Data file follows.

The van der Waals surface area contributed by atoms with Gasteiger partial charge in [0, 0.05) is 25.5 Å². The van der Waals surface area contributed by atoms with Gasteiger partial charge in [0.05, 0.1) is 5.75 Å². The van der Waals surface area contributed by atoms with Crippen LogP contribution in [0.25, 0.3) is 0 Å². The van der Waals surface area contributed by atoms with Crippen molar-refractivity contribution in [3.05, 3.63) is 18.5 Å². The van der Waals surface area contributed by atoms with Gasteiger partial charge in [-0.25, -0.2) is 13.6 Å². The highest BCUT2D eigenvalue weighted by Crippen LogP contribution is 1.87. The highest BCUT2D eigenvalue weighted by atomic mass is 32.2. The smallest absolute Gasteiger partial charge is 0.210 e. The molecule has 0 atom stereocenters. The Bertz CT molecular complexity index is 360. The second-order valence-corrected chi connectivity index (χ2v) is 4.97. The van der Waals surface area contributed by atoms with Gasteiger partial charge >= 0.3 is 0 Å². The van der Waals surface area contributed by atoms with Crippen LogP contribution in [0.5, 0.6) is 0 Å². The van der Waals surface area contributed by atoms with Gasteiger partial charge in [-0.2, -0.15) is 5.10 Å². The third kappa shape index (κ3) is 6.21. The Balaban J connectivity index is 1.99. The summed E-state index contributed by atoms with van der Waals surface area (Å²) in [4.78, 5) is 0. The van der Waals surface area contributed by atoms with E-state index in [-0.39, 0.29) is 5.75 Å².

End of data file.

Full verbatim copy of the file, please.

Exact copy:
The van der Waals surface area contributed by atoms with Gasteiger partial charge in [0, 0.05) is 25.5 Å². The van der Waals surface area contributed by atoms with Gasteiger partial charge in [0.05, 0.1) is 5.75 Å². The van der Waals surface area contributed by atoms with Crippen LogP contribution in [0.25, 0.3) is 0 Å². The van der Waals surface area contributed by atoms with Crippen molar-refractivity contribution in [3.05, 3.63) is 18.5 Å². The van der Waals surface area contributed by atoms with Gasteiger partial charge in [-0.25, -0.2) is 13.6 Å². The highest BCUT2D eigenvalue weighted by Crippen LogP contribution is 1.87. The highest BCUT2D eigenvalue weighted by atomic mass is 32.2. The smallest absolute Gasteiger partial charge is 0.210 e. The molecule has 0 atom stereocenters. The Bertz CT molecular complexity index is 360. The second-order valence-corrected chi connectivity index (χ2v) is 4.97. The van der Waals surface area contributed by atoms with Gasteiger partial charge >= 0.3 is 0 Å². The van der Waals surface area contributed by atoms with Crippen LogP contribution in [0.5, 0.6) is 0 Å². The van der Waals surface area contributed by atoms with Gasteiger partial charge in [-0.2, -0.15) is 5.10 Å². The third kappa shape index (κ3) is 6.21. The Balaban J connectivity index is 1.99. The summed E-state index contributed by atoms with van der Waals surface area (Å²) in [4.78, 5) is 0. The van der Waals surface area contributed by atoms with E-state index in [-0.39, 0.29) is 5.75 Å².